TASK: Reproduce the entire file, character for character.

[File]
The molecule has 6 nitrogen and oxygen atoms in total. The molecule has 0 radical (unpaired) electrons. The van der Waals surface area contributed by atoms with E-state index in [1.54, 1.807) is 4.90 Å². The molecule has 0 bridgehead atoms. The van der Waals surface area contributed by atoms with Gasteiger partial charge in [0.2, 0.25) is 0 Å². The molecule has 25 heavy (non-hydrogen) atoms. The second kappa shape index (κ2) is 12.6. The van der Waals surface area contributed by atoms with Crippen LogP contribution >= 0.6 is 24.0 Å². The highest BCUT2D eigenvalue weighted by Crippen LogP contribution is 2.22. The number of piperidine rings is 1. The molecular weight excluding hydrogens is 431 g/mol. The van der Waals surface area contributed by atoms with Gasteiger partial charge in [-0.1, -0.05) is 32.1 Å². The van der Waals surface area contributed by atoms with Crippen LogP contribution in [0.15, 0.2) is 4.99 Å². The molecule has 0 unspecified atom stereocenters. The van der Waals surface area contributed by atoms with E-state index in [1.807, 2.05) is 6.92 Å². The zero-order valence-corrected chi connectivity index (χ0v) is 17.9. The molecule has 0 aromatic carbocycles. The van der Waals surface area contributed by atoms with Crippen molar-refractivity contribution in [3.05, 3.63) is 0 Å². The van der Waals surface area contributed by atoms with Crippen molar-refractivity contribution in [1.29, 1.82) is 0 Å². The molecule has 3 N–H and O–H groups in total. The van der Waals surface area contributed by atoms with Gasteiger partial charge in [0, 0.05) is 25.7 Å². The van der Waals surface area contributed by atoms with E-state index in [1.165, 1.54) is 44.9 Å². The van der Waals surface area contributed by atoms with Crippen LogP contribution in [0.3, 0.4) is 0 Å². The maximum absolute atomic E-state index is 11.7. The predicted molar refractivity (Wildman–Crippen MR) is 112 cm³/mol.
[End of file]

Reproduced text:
The molecule has 6 nitrogen and oxygen atoms in total. The molecule has 0 radical (unpaired) electrons. The van der Waals surface area contributed by atoms with E-state index in [1.54, 1.807) is 4.90 Å². The molecule has 0 bridgehead atoms. The van der Waals surface area contributed by atoms with Gasteiger partial charge in [0.2, 0.25) is 0 Å². The molecule has 25 heavy (non-hydrogen) atoms. The second kappa shape index (κ2) is 12.6. The van der Waals surface area contributed by atoms with Crippen LogP contribution >= 0.6 is 24.0 Å². The highest BCUT2D eigenvalue weighted by Crippen LogP contribution is 2.22. The number of piperidine rings is 1. The molecular weight excluding hydrogens is 431 g/mol. The van der Waals surface area contributed by atoms with Gasteiger partial charge in [-0.1, -0.05) is 32.1 Å². The van der Waals surface area contributed by atoms with Crippen LogP contribution in [0.15, 0.2) is 4.99 Å². The molecule has 0 unspecified atom stereocenters. The van der Waals surface area contributed by atoms with E-state index in [1.807, 2.05) is 6.92 Å². The zero-order valence-corrected chi connectivity index (χ0v) is 17.9. The molecule has 0 aromatic carbocycles. The van der Waals surface area contributed by atoms with Crippen molar-refractivity contribution in [3.05, 3.63) is 0 Å². The van der Waals surface area contributed by atoms with Crippen molar-refractivity contribution in [1.29, 1.82) is 0 Å². The molecule has 3 N–H and O–H groups in total. The van der Waals surface area contributed by atoms with Gasteiger partial charge in [0, 0.05) is 25.7 Å². The van der Waals surface area contributed by atoms with E-state index in [1.165, 1.54) is 44.9 Å². The van der Waals surface area contributed by atoms with Crippen LogP contribution in [0.3, 0.4) is 0 Å². The maximum absolute atomic E-state index is 11.7. The predicted molar refractivity (Wildman–Crippen MR) is 112 cm³/mol.